The U.S. Department of Education Office of Post-Secondary Education, or OPE, publishes a list of accreditation agencies that assess U.S. colleges and universities, along with a list of accredited institutions. While there are thousands of accredited colleges throughout the United States, there are an unknown number of non-accredited schools. States such as Maine, which names over 500 schools, keep an ongoing list of unaccredited colleges serving American students, but the number of schools frequently fluctuates.
The federal government generally does not provide loans, grants or other forms of financial assistance to students attending a non-accredited college or university. Private loans may be available, but the interest rates may be higher. Repayment terms vary, and are generally not as lenient as government loans. According to the IRS, students can only deduct their loan interest if the loan was used at a school that participates in the U.S. student aid program. This is limited to schools with approved accreditation.
If a student begins his education at a non-accredited junior college or vocational school, he will have a hard time transferring his credits to an accredited institution or four-year university. Graduating with a degree from a non-accredited school may hamper a student’s ability to further his education in a graduate or post-graduate program at an accredited school. Some students with degrees from non-accredited schools find that they have to start over on their classes in order to pursue their goals.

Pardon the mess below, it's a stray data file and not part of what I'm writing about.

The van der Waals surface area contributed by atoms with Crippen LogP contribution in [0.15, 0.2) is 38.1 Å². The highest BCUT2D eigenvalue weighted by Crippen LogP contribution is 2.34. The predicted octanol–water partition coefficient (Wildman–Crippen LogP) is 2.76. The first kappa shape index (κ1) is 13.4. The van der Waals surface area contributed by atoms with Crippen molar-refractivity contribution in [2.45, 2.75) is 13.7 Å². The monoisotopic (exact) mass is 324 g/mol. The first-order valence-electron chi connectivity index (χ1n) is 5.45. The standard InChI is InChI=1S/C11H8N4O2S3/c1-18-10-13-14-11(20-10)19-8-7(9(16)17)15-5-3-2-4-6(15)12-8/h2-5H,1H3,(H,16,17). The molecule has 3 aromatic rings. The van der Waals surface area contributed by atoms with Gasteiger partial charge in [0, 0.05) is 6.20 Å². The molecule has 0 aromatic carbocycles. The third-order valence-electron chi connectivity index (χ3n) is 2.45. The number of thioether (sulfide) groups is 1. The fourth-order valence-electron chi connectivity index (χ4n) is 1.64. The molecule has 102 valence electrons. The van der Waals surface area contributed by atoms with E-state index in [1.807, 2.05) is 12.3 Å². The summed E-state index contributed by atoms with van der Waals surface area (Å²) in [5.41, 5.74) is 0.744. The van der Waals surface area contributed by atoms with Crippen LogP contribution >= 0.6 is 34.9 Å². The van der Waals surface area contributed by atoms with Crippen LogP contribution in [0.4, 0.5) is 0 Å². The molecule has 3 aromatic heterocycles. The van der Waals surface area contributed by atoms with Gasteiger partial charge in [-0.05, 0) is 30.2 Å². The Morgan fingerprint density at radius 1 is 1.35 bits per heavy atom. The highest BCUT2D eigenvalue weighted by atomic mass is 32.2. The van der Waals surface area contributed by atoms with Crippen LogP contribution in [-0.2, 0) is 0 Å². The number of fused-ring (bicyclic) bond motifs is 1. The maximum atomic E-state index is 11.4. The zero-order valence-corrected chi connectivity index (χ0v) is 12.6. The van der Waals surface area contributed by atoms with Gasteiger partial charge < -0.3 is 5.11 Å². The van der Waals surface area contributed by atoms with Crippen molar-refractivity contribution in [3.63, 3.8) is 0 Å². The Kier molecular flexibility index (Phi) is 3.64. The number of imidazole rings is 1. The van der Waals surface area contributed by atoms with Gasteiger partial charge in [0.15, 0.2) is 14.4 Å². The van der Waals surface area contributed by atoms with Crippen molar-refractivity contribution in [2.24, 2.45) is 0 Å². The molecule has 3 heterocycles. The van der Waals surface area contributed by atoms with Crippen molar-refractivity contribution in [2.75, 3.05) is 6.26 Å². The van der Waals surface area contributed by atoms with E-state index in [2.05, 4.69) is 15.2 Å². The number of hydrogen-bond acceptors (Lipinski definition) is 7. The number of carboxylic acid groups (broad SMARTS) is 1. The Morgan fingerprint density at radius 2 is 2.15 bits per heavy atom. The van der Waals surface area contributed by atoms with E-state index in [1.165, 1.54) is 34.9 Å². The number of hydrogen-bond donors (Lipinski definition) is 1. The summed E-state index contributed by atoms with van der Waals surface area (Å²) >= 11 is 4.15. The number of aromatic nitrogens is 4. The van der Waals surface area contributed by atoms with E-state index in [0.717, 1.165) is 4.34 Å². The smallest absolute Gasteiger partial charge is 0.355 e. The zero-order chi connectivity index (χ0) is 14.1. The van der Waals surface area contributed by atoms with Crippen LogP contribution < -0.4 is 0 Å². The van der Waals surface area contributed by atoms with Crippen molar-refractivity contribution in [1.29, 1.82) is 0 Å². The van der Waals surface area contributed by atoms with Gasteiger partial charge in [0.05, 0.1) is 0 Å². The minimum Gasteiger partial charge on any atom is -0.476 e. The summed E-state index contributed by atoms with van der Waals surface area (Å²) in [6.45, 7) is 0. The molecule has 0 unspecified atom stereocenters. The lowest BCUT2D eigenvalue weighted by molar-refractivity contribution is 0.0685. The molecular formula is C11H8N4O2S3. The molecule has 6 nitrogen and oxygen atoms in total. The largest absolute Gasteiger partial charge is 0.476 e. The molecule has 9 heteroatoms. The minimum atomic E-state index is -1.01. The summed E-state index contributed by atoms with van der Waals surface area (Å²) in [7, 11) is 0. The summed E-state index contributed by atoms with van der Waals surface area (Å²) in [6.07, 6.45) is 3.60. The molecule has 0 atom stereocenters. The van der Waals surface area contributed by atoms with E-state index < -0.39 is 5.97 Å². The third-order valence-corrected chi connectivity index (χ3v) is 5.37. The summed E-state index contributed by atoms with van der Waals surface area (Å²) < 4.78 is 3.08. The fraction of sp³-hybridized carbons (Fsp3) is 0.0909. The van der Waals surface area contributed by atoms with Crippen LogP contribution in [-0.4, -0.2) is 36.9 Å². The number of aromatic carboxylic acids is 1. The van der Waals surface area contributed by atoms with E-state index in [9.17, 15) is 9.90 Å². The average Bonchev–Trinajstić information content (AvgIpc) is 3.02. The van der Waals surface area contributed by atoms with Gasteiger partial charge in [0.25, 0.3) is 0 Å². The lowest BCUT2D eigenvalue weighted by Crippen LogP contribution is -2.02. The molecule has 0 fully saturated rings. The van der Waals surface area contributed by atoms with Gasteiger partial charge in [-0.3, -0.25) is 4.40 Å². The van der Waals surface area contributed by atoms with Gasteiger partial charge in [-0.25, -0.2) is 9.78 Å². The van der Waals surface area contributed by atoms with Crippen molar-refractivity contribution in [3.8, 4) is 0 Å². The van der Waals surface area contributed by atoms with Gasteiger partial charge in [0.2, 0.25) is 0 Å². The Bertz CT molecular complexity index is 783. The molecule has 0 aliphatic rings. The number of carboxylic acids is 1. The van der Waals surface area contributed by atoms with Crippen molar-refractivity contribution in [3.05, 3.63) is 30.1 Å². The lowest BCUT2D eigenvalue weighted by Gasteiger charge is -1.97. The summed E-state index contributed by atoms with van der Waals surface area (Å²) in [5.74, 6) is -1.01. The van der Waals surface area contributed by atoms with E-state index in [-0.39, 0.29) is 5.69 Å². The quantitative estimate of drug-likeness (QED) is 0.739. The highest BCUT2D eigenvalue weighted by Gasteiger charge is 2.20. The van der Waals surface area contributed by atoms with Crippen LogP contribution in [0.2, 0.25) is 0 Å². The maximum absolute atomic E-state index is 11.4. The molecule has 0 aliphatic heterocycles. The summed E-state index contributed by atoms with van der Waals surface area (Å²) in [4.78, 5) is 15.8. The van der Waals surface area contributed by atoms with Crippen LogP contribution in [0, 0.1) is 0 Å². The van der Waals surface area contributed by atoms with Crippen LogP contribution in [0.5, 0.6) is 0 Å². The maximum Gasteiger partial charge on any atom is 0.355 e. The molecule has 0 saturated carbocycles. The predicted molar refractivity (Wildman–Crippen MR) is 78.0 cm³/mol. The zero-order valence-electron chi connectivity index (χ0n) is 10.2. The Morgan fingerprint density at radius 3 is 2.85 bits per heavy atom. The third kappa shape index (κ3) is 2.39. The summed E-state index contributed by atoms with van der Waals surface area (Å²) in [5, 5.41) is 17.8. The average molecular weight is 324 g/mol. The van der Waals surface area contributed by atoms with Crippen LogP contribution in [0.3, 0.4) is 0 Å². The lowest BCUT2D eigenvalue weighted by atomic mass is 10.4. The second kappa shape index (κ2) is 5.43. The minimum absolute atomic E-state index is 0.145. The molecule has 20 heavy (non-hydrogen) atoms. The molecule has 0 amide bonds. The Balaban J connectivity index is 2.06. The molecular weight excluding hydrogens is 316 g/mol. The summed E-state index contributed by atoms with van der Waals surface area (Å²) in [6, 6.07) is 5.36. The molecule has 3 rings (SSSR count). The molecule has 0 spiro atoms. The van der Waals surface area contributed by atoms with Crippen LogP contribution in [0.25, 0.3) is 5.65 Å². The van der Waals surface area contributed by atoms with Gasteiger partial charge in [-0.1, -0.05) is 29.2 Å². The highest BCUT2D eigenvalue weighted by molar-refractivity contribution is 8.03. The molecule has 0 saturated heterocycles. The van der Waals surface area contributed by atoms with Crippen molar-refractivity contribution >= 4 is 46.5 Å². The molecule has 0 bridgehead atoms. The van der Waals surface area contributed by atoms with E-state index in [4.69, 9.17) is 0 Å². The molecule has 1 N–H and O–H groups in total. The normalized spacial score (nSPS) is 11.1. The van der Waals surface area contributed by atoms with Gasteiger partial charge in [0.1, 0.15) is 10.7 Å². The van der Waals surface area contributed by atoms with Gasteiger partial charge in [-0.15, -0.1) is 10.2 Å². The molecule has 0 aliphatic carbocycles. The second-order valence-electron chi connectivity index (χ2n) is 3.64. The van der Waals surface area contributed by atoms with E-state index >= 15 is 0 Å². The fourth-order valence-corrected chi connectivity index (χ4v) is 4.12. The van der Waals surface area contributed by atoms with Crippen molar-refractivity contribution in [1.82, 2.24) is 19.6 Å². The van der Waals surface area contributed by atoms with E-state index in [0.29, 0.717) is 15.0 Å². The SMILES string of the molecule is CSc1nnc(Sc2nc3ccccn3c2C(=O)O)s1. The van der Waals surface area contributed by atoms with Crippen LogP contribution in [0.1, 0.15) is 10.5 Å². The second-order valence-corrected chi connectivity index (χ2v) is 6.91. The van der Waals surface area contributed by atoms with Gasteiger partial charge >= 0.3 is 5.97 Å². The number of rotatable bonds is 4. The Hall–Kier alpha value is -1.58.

Often, employers will not acknowledge degrees from unaccredited schools. For instance, graduates from non-accredited law schools, nursing programs and teacher colleges may not be permitted to sit for exams to earn certification in order to pursue their careers. According to the U.S. Department of Education, in some states it is illegal to use a degree that is not accredited by an approved crediting agency, so students need to understand their state guidelines when they consider a non-accredited college.
Quality of Education
The quality of education may be lacking at non-accredited institutions, and some will not provide an education at all. These types of schools, known by the government as diploma mills, essentially sell degrees or promise graduation in a very short amount of time or with little coursework, or none at all. Any school that is essentially asking you to pay for a degree or license, or is charging by degree, rather than by credit, is a possible diploma mill. Schools that give unrealistic credit for life experience -- over half of your coursework -- have similar names to well-known universities, or provide little to no interaction with instructors should be viewed with suspicion.